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Samsung Ativ Tab canned due to Windows RT bewilderment

Samsung has ditched its Ativ Tab Windows RT tablet, blaming Microsoft for failing to explain its touchscreen operating system.

Nick Hide Managing copy editor
Nick manages CNET's advice copy desk from Springfield, Virginia. He's worked at CNET since 2005.
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Nick Hide
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Samsung has ditched its Ativ Tab Windows RT tablet, blaming Microsoft for failing to explain Windows RT. The company will not sell the tablet, which it launched at IFA in August, in the US -- and it's not looking good for the UK either.

"There wasn't really a very clear positioning of what Windows RT meant in the marketplace," Samsung senior vice president Mike Abary told our sister site CNET.com, "what it stood for relative to Windows 8, that was being done in an effective manner to the consumer.

"We determined there was a lot of heavy lifting we still needed to do to educate the customer on what Windows RT was. And that heavy lifting was going to require pretty heavy investment."

Samsung decided the Ativ Tab wasn't a strong enough product to be worth all that marketing moolah, so won't launch it in America.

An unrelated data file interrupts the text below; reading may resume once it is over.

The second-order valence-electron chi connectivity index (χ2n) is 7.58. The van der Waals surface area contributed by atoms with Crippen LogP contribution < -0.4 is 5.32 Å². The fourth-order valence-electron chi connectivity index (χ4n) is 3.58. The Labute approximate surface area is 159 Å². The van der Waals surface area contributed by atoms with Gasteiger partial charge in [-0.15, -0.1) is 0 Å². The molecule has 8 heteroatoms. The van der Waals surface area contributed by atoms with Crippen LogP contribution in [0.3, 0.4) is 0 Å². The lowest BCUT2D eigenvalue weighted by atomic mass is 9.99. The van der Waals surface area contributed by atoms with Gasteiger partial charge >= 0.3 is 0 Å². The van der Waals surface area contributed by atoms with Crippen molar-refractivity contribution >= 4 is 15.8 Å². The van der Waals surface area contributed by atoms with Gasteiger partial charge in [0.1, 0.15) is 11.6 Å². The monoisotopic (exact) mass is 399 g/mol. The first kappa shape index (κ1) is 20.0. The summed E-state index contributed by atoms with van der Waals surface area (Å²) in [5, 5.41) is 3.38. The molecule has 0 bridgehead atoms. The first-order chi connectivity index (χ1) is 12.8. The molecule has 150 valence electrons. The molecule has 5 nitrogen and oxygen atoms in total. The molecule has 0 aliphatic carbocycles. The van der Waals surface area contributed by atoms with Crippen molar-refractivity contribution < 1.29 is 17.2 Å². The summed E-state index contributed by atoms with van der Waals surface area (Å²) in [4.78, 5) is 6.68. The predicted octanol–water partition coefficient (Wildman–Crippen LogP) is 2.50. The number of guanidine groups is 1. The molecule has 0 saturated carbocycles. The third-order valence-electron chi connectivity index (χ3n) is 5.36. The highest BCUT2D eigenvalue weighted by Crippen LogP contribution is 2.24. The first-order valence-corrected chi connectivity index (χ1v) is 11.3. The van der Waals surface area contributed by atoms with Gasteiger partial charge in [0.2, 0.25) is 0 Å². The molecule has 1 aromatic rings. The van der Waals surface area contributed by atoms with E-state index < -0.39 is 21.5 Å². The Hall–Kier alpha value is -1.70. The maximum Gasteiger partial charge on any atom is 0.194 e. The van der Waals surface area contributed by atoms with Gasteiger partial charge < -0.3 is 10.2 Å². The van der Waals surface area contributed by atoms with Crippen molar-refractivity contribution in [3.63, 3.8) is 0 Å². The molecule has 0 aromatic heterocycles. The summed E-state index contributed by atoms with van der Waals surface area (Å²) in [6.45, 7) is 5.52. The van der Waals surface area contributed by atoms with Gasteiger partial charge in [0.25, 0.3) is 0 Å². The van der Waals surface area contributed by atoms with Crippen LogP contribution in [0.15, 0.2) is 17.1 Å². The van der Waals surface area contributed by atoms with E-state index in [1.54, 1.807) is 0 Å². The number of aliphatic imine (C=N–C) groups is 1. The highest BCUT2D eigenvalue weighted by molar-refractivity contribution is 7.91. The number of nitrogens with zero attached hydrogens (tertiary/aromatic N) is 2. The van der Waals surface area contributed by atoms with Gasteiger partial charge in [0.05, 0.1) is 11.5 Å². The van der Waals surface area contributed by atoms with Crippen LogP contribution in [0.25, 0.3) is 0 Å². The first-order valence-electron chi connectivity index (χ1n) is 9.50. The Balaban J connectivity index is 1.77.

I contacted Samsung to ask if it will come to the UK, but its representatives here couldn't tell me either way at time of publication. I'll update if I hear definitively, but it's fair to say Samsung's reasoning would hold true on this side of the Atlantic too.

Windows RT is a cut-down version of Windows 8 where you can only install apps from the Marketplace app store. 'RT' stands for Runtime, the Microsoft tool programmers use to make apps for the Marketplace -- hardly a snappy, consumer-friendly term. Here's a completely baffling chart MS created to explain the differences between RT and Windows 8.

Designed to run on the kinds of power-efficient ARM chips you find in phones and tablets, it's a hybrid of proper Windows and Windows Phone. We found it confusing in Microsoft's own Surface tablet, not least because Office runs in the old-fashioned desktop environment, which isn't available for any other program.

Companies that make Windows devices, including Acer, Dell and HP, complained when the Surface was launched -- why would you buy a very similar product from a company that doesn't make the software? That's not Samsung's problem here. It's made the product, and shown it off to journalists.

It's saying Microsoft has done a terrible job of explaining to consumers what Windows RT is, and what it has to offer. There's also an expectation that it would be cheaper than a full-fat Windows 8 tablet, but Samsung couldn't make those sums add up -- it didn't want to release something underpowered, with less memory, Abary told CNET.com.

Does Samsung have a point? Would you rather use proper Windows, or are you disappointed there aren't more RT devices around? Do you think it'll harm the Marketplace if these kinds of devices aren't successful? Take all the runtime you need in the comments, or over on our consumer-friendly Facebook page.